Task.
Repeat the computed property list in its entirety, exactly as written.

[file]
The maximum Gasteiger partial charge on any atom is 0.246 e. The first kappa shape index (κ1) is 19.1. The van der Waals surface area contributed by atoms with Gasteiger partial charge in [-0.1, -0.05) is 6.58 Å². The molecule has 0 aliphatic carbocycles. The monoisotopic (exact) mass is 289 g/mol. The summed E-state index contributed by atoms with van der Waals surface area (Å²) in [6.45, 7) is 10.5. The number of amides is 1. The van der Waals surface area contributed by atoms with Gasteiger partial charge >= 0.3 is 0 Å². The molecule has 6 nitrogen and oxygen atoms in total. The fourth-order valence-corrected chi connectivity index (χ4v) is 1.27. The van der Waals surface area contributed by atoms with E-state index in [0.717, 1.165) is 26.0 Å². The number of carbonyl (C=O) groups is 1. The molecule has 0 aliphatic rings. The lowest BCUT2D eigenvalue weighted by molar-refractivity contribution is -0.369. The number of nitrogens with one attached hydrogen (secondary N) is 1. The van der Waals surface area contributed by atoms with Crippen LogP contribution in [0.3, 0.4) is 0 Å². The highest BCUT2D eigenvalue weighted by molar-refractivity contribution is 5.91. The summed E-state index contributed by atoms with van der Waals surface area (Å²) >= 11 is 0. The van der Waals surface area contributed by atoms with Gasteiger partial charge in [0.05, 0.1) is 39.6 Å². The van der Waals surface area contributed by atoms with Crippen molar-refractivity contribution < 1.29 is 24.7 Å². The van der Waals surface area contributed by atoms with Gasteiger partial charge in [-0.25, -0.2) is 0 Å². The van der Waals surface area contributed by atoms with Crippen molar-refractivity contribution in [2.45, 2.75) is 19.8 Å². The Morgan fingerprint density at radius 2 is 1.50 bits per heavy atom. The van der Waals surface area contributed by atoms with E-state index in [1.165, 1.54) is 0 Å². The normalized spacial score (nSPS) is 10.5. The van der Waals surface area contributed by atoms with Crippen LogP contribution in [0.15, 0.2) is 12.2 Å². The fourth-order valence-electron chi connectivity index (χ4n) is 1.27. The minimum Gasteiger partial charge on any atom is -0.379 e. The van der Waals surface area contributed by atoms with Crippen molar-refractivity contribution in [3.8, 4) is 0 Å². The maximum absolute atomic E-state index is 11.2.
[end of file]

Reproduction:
The maximum Gasteiger partial charge on any atom is 0.246 e. The first kappa shape index (κ1) is 19.1. The van der Waals surface area contributed by atoms with Gasteiger partial charge in [-0.1, -0.05) is 6.58 Å². The molecule has 0 aliphatic carbocycles. The monoisotopic (exact) mass is 289 g/mol. The summed E-state index contributed by atoms with van der Waals surface area (Å²) in [6.45, 7) is 10.5. The number of amides is 1. The van der Waals surface area contributed by atoms with Gasteiger partial charge >= 0.3 is 0 Å². The molecule has 6 nitrogen and oxygen atoms in total. The fourth-order valence-corrected chi connectivity index (χ4v) is 1.27. The van der Waals surface area contributed by atoms with E-state index in [0.717, 1.165) is 26.0 Å². The number of carbonyl (C=O) groups is 1. The molecule has 0 aliphatic rings. The lowest BCUT2D eigenvalue weighted by molar-refractivity contribution is -0.369. The number of nitrogens with one attached hydrogen (secondary N) is 1. The van der Waals surface area contributed by atoms with Crippen LogP contribution in [0.3, 0.4) is 0 Å². The highest BCUT2D eigenvalue weighted by molar-refractivity contribution is 5.91. The summed E-state index contributed by atoms with van der Waals surface area (Å²) >= 11 is 0. The van der Waals surface area contributed by atoms with Gasteiger partial charge in [0.05, 0.1) is 39.6 Å². The van der Waals surface area contributed by atoms with Crippen molar-refractivity contribution < 1.29 is 24.7 Å². The van der Waals surface area contributed by atoms with Gasteiger partial charge in [-0.25, -0.2) is 0 Å². The van der Waals surface area contributed by atoms with Crippen molar-refractivity contribution in [2.45, 2.75) is 19.8 Å². The Morgan fingerprint density at radius 2 is 1.50 bits per heavy atom. The van der Waals surface area contributed by atoms with E-state index in [1.165, 1.54) is 0 Å². The normalized spacial score (nSPS) is 10.5. The van der Waals surface area contributed by atoms with Crippen LogP contribution in [0.15, 0.2) is 12.2 Å². The fourth-order valence-electron chi connectivity index (χ4n) is 1.27. The minimum Gasteiger partial charge on any atom is -0.379 e. The van der Waals surface area contributed by atoms with Crippen molar-refractivity contribution in [3.8, 4) is 0 Å². The maximum absolute atomic E-state index is 11.2.